One of the other effects that can happen is as one of the main actors rushes off to another scene, their trial of audience will get longer to navigate stairs and corridors, until it turns out that they have unbeknownst to themselves merged with another actor's trail, or just got lost entirely. I generally found this amusing.
Time flies in there though - when first I saw the same scene repeated I thought "that can't possibly be an hour", and when the black masks impassively ushered me towards the finale I was amazed that it was three hours. I enjoyed it a lot and I'll be back, I hope.
*that I know about.
Also I got a great story as a present on my birthday - one of the actors, when the time came for one of his 1-1s, selected a lady from the audience and gestured to take her hand. The large man standing next to her, though, indicated that this was not a good idea. The actor, being in his place of power, and checking that the lady seemed up for it, tried again, to a more serious (but still silent) refusal from the man. So, the actor took both of the into the room. It's obviously not usual, but the actor is firstly a professional, and secondly is due somewhere else in 5 minutes. So he removed their masks and delivered his usual routine about how Hollywood is a terrible place that will grind you up and spit you out, and how you yes you should just give up now and return to where you came from - to Madonna. Who was completely into it (far more than her bodyguard) - indeed when you think about it, getting to assume anonymity and wander about for three hours for £50 must be something of a bargain for her, whatever else is happening around.
|Saturday, October 12th, 2013|
So, Andrew, what've you been up to?
Held a dinner party! only seven people (which is probably a bit too many for the current configuration of the kitchen/dining room, but good to see them nonetheless. Also much productive inter-household discussion of what a dinner party really is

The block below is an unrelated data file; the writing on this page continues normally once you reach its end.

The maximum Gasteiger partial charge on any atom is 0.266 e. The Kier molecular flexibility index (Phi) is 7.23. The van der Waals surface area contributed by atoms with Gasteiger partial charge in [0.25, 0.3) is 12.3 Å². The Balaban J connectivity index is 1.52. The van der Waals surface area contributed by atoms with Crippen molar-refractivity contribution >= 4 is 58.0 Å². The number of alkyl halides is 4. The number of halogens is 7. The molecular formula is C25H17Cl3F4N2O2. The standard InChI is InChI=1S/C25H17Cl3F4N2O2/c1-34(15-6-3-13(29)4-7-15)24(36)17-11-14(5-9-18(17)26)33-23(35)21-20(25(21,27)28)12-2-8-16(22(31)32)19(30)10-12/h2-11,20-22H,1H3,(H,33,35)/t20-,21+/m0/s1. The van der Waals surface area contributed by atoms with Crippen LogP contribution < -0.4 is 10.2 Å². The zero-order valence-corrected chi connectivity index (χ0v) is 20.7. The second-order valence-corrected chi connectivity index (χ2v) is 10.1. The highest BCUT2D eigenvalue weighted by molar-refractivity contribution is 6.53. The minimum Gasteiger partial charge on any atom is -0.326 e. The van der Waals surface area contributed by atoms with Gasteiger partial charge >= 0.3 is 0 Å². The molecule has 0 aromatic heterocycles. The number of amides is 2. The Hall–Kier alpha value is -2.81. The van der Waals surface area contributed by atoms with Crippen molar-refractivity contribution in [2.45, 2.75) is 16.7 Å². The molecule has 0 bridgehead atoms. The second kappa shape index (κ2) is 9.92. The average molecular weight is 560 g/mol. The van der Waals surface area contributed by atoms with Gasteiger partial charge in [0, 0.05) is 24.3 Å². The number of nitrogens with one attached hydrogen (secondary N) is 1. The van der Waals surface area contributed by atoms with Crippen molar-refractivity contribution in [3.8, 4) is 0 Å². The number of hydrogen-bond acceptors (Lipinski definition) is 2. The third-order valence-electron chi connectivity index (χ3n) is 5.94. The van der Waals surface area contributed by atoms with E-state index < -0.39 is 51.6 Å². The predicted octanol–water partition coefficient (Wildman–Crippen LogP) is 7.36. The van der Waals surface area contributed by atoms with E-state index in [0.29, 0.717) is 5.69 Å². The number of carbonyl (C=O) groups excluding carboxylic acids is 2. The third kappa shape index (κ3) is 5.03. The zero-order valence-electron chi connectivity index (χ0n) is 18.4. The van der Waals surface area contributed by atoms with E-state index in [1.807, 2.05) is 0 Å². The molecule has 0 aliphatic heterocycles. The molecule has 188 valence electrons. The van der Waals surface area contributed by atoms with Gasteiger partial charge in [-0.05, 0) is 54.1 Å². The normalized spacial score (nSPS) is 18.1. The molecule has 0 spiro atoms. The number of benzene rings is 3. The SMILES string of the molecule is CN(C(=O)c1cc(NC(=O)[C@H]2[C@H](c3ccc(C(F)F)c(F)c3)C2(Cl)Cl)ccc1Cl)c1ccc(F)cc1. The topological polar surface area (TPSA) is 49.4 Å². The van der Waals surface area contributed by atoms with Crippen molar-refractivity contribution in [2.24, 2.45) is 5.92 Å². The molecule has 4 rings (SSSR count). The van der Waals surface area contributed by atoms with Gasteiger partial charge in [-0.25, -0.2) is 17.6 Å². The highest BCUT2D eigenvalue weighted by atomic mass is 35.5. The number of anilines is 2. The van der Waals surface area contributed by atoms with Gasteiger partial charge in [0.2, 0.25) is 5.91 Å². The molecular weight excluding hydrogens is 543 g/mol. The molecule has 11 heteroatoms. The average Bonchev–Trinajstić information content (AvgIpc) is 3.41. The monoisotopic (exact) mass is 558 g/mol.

and whether a large plastic mixing bowl is in fact a salad bowl. Still, now we have metal and wooden salad bowls, and the property value of the street rises a little more.
Gone on a bender! Or rather, asked the interwebs of a Friday if anyone fancied a pint and ended up going for "just the one" with shewho
. Which turned out to be… just the one, but artful organisation via magical mobiles meant that after that I had an appointment at Holborn with pippaalice
where all the nice pubs were full, so to the Wetherspoons and a few pints and some in-depth conversation, and then it was 12:30 and Jesus Fuck what happened there? And then packing myself on a bus and sleeping past my stop, and getting my first random kebab in quite a while whilst waiting for the bus back. And then a contemplative Saturday.
Had a splinter stuck under my fingernail! I am still not entirely sure how this happened - I think I was sitting down at my desk (on the swivel chair that has largely stripped the floorboards beneath of varnish or glamour) and reached down? to take my shoes off? But anyway the sudden visceral wrongness, and then when I looked at my hand, an enormous splinter! I ran to the bathroom, took some of it out, then set to work with nail clippers and tweezer trying to get the rest of it out. It was strangely numb for the first while, which I thought was odd - this is The Thing That Hurts, isn't it, the thing that'll get people down in your dungeons telling you what you want to hear. But in the end all that was left were two dark smudges under the fingernail, one full of the blood that appeared after a minute and needed to be held under a tap, and one with a tiny splinter hidden beyond reach of the instruments to hand, that's been slowly shyly working it's way out - I can press the flesh back a little and see a tiny dot, but it'll do until I next need to clip my nails.